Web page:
Milk crates are magical and, depending on who you ask, free. With a few milk crates, zip ties, and paint, you can DIY a shelving unit like the popular cube units. Simply stack the boxes together in a configuration that suits your needs (i.e., 3 x 3). Use the zip ties to hold the crates together and paint them. Your homeschool classroom shelving unit will be sturdy enough to support books, supply bins, and more. 

Sourcing the crates is easy. Grocery and convenience stores receive hundreds of milk crates with their stock. Sometimes it's as simple as asking the manager for any crates they intend to discard. Mentioning that you're an educator is always a good way to seal the deal. Should that method be unfruitful, you can look on Freecycle, a community-based website, to find free goods. In the event that you can't source them for free, milk crates are relatively inexpensive to purchase.

Use dollar store baskets for accessible storage

Any educator knows the importance of an organizational system and how quickly the classroom can spiral without it. Discount stores like Dollar Tree sell a variety of colorful baskets in many shapes and styles — and all at budget-friendly prices. Small baskets will be suitable for writing utensils, school supplies, and other easy-to-lose items. They work well as desk and drawer organizers, too. Larger baskets can hold books, learning tools, sensory objects, and anything else that might contribute to clutter.

The contents of baskets are easy to identify, and the handles make them a breeze to carry. You can put frequently used items in baskets to make them quick and easy to grab when needed. Using this kind of storage for your homeschool classroom is great for kids as it's accessible and accessibility nurtures independence. Consider creating baskets for center activities to have smooth transitions. A basket for each station makes setting up and cleaning up faster, thus saving valuable hands-on learning time.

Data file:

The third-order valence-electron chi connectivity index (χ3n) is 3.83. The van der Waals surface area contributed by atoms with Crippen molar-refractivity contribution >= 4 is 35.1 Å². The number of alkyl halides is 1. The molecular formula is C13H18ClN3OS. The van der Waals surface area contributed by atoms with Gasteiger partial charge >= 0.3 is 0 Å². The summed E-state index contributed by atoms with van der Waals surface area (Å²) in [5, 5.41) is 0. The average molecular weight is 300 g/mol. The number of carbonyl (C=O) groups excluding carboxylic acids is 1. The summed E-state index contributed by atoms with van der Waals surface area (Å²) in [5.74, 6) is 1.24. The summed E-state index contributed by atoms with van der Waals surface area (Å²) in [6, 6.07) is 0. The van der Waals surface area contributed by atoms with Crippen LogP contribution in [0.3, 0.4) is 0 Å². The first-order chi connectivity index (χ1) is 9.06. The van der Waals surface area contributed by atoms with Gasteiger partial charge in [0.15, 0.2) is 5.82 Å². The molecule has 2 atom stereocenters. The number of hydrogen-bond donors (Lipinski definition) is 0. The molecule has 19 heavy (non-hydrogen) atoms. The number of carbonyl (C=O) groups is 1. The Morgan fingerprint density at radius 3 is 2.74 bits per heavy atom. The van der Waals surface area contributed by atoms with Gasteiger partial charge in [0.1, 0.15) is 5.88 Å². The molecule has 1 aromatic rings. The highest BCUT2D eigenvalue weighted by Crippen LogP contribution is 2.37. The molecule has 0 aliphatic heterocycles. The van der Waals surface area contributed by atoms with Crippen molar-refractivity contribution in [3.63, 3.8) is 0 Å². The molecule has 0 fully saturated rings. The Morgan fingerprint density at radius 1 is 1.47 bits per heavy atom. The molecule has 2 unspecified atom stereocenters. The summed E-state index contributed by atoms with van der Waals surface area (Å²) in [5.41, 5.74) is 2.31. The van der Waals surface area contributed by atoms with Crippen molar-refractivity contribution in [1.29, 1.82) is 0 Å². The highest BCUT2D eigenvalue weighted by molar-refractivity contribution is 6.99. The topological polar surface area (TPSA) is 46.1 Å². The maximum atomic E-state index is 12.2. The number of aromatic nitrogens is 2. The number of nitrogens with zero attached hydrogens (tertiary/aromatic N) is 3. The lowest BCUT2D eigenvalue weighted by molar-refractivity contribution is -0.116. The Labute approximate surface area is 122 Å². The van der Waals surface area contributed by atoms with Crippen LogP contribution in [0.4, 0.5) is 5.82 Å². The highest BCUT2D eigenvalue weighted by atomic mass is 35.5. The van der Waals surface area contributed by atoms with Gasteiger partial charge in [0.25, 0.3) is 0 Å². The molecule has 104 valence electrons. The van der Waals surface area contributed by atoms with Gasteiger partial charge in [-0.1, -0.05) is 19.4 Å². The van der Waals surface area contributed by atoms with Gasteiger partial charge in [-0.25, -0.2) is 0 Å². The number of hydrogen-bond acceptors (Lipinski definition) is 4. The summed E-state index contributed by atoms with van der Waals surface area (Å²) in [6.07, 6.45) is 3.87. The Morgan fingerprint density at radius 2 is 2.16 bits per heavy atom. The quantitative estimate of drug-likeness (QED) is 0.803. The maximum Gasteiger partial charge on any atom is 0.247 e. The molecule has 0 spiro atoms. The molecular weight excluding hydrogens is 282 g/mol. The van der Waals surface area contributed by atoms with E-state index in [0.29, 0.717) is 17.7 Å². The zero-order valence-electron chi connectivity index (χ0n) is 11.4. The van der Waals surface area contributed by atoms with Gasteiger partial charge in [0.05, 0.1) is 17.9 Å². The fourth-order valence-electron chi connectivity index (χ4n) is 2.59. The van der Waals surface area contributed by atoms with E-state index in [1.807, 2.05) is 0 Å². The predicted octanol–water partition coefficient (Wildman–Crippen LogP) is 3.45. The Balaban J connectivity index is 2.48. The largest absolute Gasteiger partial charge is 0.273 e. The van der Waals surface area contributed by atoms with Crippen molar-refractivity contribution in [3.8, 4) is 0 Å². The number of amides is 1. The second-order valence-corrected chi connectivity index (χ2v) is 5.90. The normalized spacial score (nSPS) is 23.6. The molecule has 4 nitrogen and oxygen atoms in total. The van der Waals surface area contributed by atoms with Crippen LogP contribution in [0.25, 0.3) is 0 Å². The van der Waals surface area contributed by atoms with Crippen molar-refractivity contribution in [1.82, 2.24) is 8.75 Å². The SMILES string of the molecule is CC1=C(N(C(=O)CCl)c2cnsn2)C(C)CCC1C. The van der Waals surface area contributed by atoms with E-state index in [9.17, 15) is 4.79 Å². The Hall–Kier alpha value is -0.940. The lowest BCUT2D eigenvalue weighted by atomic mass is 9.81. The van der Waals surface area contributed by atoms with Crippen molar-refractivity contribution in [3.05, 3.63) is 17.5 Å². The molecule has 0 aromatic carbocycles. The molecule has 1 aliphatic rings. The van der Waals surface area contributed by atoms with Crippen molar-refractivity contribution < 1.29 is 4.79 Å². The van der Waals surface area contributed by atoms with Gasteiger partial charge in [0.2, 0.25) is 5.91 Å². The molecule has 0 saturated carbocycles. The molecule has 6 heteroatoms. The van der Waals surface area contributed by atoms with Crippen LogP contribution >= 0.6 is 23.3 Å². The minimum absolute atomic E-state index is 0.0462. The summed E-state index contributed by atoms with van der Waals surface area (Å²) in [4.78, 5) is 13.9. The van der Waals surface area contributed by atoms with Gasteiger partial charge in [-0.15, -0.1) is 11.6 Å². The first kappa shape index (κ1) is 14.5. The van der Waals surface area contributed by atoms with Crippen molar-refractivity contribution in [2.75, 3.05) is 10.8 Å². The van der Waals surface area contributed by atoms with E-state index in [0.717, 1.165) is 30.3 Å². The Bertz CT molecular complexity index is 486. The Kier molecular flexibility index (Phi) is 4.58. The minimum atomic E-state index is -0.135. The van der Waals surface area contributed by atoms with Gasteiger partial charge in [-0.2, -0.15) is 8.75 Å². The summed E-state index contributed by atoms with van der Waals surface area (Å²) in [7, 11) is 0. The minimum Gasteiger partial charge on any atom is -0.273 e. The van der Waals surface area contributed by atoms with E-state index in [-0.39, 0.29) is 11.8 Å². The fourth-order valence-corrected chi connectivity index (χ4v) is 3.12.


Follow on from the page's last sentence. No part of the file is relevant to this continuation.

Decorate with student-made anchor charts and learning aids

While every educator would love to fill their homeschool classroom with the finest premade decorations, the reality is that most flashier decorations are costly. Though curated décor can enhance learning, veteran teachers will tell you that the best collection is built over time. So when you're looking at blank walls, consider decorating with anchor charts and student creations. Anchor charts are visual tools that are created and updated as a concept is taught. They're perfect for combining decoration and education. Anchor charts can be referred to throughout the year, and they can get pretty colorful.

Similarly to anchor charts, student work can be attractive and inspire a sense of pride. Chances are your student(s) will create something visual as a part of a lesson. Display this work as you would any décor. Student crafts or drawings will also give the room a charm that mass-produced decorations cannot. Your student likes to create, and who doesn't love a drawing of a blue horse underneath a purple sun?